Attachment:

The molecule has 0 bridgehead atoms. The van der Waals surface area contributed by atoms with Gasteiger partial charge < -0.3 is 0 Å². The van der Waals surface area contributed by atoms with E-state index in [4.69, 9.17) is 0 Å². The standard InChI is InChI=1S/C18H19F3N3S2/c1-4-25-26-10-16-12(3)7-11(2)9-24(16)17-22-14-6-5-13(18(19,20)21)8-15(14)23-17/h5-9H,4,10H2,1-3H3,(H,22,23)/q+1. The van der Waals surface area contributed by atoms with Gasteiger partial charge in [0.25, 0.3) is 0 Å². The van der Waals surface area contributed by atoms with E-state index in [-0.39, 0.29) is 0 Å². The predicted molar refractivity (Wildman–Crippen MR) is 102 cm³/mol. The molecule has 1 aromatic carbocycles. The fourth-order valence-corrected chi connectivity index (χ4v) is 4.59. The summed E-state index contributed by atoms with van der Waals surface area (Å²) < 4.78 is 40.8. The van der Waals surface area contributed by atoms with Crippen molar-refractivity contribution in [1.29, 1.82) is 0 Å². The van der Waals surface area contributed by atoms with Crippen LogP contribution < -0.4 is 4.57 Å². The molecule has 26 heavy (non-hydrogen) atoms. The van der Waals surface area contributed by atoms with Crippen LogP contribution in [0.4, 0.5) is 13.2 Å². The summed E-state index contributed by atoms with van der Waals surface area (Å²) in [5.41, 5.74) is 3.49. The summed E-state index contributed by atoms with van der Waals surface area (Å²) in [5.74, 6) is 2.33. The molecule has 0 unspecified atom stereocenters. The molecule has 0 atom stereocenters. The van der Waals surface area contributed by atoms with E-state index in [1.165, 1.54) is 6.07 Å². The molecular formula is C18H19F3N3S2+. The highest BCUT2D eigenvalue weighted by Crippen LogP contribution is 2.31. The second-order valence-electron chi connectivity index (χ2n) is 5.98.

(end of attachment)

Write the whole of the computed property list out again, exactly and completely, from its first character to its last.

The molecule has 0 bridgehead atoms. The van der Waals surface area contributed by atoms with Gasteiger partial charge < -0.3 is 0 Å². The van der Waals surface area contributed by atoms with E-state index in [4.69, 9.17) is 0 Å². The standard InChI is InChI=1S/C18H19F3N3S2/c1-4-25-26-10-16-12(3)7-11(2)9-24(16)17-22-14-6-5-13(18(19,20)21)8-15(14)23-17/h5-9H,4,10H2,1-3H3,(H,22,23)/q+1. The van der Waals surface area contributed by atoms with Gasteiger partial charge in [0.25, 0.3) is 0 Å². The van der Waals surface area contributed by atoms with E-state index in [-0.39, 0.29) is 0 Å². The predicted molar refractivity (Wildman–Crippen MR) is 102 cm³/mol. The molecule has 1 aromatic carbocycles. The fourth-order valence-corrected chi connectivity index (χ4v) is 4.59. The summed E-state index contributed by atoms with van der Waals surface area (Å²) < 4.78 is 40.8. The van der Waals surface area contributed by atoms with Crippen molar-refractivity contribution in [1.29, 1.82) is 0 Å². The van der Waals surface area contributed by atoms with Crippen LogP contribution < -0.4 is 4.57 Å². The molecule has 26 heavy (non-hydrogen) atoms. The van der Waals surface area contributed by atoms with Crippen LogP contribution in [0.4, 0.5) is 13.2 Å². The summed E-state index contributed by atoms with van der Waals surface area (Å²) in [5.41, 5.74) is 3.49. The summed E-state index contributed by atoms with van der Waals surface area (Å²) in [5.74, 6) is 2.33. The molecule has 0 unspecified atom stereocenters. The molecule has 0 atom stereocenters. The van der Waals surface area contributed by atoms with E-state index in [1.165, 1.54) is 6.07 Å². The molecular formula is C18H19F3N3S2+. The highest BCUT2D eigenvalue weighted by Crippen LogP contribution is 2.31. The second-order valence-electron chi connectivity index (χ2n) is 5.98.